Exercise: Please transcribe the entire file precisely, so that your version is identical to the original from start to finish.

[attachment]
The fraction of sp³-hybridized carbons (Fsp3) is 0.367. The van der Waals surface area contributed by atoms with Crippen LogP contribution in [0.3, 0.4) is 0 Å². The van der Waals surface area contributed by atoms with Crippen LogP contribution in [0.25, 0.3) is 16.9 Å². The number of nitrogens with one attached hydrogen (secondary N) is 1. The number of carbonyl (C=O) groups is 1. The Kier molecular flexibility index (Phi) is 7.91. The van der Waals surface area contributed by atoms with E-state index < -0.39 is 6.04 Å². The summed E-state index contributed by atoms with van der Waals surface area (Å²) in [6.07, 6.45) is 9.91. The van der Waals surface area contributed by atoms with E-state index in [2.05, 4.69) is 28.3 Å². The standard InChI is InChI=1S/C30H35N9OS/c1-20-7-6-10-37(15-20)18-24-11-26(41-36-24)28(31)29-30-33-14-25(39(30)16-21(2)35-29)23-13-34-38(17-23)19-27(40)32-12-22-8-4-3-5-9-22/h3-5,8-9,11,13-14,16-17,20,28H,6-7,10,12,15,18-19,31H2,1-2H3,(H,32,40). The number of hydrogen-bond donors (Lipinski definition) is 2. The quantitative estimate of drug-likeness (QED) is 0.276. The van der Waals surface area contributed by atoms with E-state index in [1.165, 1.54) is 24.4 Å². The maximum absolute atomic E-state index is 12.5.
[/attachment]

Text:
The fraction of sp³-hybridized carbons (Fsp3) is 0.367. The van der Waals surface area contributed by atoms with Crippen LogP contribution in [0.3, 0.4) is 0 Å². The van der Waals surface area contributed by atoms with Crippen LogP contribution in [0.25, 0.3) is 16.9 Å². The number of nitrogens with one attached hydrogen (secondary N) is 1. The number of carbonyl (C=O) groups is 1. The Kier molecular flexibility index (Phi) is 7.91. The van der Waals surface area contributed by atoms with E-state index < -0.39 is 6.04 Å². The summed E-state index contributed by atoms with van der Waals surface area (Å²) in [6.07, 6.45) is 9.91. The van der Waals surface area contributed by atoms with E-state index in [2.05, 4.69) is 28.3 Å². The standard InChI is InChI=1S/C30H35N9OS/c1-20-7-6-10-37(15-20)18-24-11-26(41-36-24)28(31)29-30-33-14-25(39(30)16-21(2)35-29)23-13-34-38(17-23)19-27(40)32-12-22-8-4-3-5-9-22/h3-5,8-9,11,13-14,16-17,20,28H,6-7,10,12,15,18-19,31H2,1-2H3,(H,32,40). The number of hydrogen-bond donors (Lipinski definition) is 2. The quantitative estimate of drug-likeness (QED) is 0.276. The van der Waals surface area contributed by atoms with E-state index in [1.165, 1.54) is 24.4 Å². The maximum absolute atomic E-state index is 12.5.